A host of delegates from the GAA will travel to Westminster on Saturday in a bid to seek official recognition and funding from the British parliament, the Times have reported.
More than 100 members of the association including Páraic Duffy, the director-general, the outgoing president Aogán Ó Fearghail and his successor, John Horan, as well as the Irish ambassador to Britain Adrian O’Neill will attend the function in the House of Commons members’ dining room.
“The GAA in Britain has been a home from home for the countless young men and women who have emigrated to Britain over the years,” said Northern Irish Labour MP Conor McGinn, who is hosting the event.
“It also provides the chance to second and third-generation Irish who were born in Britain to express their identity through these games. The association makes a major contribution to society in Britain and it is right for it to be recognised,” he added.
Outside of Northern Ireland, GAA games are unrecognised and unfunded by British sporting bodies.
The current impasse at Stormont means that the GAA has opted to take its case directly to London in the hope of convincing British representatives of the significant role that the games play in the social fabric of the Irish diaspora across the water.
“I have campaigned to get UK government and Sport England recognition and funding for the GAA and its 200 clubs and 9,000 members in England, Scotland and Wales,” said McGinn who is determined to secure support for the development of the games across Britain.
The meeting marks a unique opportunity for GAA delegates to give a voice to thousands of association members across the UK.
The scale of the Irish diaspora has seen the GAA become a pillar in the expression of cultural identity across communities nationwide, something that cannot continue to be ignored by Westminster,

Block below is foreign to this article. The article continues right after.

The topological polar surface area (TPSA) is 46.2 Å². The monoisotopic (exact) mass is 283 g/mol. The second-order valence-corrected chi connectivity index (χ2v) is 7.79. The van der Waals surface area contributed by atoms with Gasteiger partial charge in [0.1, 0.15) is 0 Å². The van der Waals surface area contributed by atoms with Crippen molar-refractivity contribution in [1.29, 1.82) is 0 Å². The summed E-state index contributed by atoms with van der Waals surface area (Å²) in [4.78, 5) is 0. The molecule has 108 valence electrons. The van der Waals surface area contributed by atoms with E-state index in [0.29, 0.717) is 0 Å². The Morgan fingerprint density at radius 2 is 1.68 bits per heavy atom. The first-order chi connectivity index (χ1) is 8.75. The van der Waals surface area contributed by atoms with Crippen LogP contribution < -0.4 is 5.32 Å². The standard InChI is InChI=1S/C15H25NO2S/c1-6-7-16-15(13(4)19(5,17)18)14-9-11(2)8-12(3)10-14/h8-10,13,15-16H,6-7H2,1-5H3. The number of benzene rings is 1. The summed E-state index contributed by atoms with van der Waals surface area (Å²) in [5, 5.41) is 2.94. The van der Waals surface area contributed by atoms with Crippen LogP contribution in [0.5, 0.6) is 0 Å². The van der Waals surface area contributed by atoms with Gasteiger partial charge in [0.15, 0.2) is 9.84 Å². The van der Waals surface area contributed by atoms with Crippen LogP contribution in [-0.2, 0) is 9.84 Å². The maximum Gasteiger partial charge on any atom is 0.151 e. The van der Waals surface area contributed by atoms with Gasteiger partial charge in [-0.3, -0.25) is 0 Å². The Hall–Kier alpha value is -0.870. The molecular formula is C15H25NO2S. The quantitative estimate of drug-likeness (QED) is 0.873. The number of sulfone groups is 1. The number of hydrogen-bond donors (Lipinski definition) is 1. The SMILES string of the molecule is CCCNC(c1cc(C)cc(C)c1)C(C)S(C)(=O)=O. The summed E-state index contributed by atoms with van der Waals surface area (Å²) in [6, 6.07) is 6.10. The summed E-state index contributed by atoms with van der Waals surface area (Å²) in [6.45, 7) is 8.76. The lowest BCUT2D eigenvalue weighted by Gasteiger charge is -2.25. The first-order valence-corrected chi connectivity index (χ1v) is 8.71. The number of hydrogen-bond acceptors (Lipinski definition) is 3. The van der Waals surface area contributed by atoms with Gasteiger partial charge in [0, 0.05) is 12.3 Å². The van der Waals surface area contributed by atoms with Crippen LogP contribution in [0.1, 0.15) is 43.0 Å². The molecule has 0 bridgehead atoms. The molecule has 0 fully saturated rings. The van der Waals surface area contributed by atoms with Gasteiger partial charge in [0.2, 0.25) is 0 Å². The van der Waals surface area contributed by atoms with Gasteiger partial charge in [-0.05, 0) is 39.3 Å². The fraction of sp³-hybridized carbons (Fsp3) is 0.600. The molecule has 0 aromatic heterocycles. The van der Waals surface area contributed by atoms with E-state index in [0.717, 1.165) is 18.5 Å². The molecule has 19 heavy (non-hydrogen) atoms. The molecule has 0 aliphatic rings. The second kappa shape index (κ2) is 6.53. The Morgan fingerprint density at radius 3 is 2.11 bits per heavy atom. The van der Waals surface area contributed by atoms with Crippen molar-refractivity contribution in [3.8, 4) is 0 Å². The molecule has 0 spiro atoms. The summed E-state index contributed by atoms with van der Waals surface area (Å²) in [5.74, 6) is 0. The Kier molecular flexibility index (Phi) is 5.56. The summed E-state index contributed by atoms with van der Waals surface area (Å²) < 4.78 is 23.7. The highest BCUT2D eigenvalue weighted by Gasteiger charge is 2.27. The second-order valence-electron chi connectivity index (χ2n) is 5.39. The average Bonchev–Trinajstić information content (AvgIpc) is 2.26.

The British Council is currently responsible for the seven GAA counties of Britain, namely Gloucestershire, Hertfordshire, Lancashire, London, Scotland, Warwickshire and Yokshire, which cover a significant geographical area.
Several GAA representatives, including Ulster secretary Brian McAvoy have recently expressed deep concerns about the potential consequences of Brexit for the association in the North itself, and in the border counties.
“A ‘hard border’ would have serious consequences for the GAA,” said McAvoy to the Irish News last week.
“Many of us will be familiar with the days of long queues at the border and any return to that would have significant consequences for the GAA, even with a continued Common Travel Area,” he added.
Despite obvious progress made in recent years, some tentative issues remain from the Troubles such as the killings of Aidan McAnespie in Tyrone in 1988 and Sean Brown in Derry in 1997.
This weekend’s meeting will also present the opportunity to highlight the importance of finding a workable solution post-Brexit that would protect the interests of GAA players north and south of the border.
Senior columnist for GAA Wrap.